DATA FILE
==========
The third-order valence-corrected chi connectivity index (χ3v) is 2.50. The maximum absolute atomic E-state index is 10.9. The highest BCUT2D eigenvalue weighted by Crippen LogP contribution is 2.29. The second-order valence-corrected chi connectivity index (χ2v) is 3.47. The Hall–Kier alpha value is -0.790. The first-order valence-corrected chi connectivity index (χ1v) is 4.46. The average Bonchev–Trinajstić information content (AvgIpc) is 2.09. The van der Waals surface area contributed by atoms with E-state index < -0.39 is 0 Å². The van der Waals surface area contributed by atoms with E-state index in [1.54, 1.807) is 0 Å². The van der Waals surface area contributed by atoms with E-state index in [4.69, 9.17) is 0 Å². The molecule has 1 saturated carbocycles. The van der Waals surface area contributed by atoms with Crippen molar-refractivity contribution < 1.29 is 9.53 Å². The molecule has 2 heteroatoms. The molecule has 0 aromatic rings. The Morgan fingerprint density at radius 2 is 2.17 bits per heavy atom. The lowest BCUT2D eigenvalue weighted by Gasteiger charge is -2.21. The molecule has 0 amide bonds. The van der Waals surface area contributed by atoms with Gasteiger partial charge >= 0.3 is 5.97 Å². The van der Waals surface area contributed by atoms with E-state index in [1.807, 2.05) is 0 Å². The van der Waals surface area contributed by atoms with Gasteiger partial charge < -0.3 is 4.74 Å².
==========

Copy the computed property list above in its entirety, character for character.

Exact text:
The third-order valence-corrected chi connectivity index (χ3v) is 2.50. The maximum absolute atomic E-state index is 10.9. The highest BCUT2D eigenvalue weighted by Crippen LogP contribution is 2.29. The second-order valence-corrected chi connectivity index (χ2v) is 3.47. The Hall–Kier alpha value is -0.790. The first-order valence-corrected chi connectivity index (χ1v) is 4.46. The average Bonchev–Trinajstić information content (AvgIpc) is 2.09. The van der Waals surface area contributed by atoms with E-state index < -0.39 is 0 Å². The van der Waals surface area contributed by atoms with E-state index in [1.54, 1.807) is 0 Å². The van der Waals surface area contributed by atoms with E-state index in [4.69, 9.17) is 0 Å². The molecule has 1 saturated carbocycles. The van der Waals surface area contributed by atoms with Crippen molar-refractivity contribution < 1.29 is 9.53 Å². The molecule has 2 heteroatoms. The molecule has 0 aromatic rings. The Morgan fingerprint density at radius 2 is 2.17 bits per heavy atom. The lowest BCUT2D eigenvalue weighted by Gasteiger charge is -2.21. The molecule has 0 amide bonds. The van der Waals surface area contributed by atoms with Gasteiger partial charge >= 0.3 is 5.97 Å². The van der Waals surface area contributed by atoms with E-state index in [1.807, 2.05) is 0 Å². The van der Waals surface area contributed by atoms with Gasteiger partial charge < -0.3 is 4.74 Å².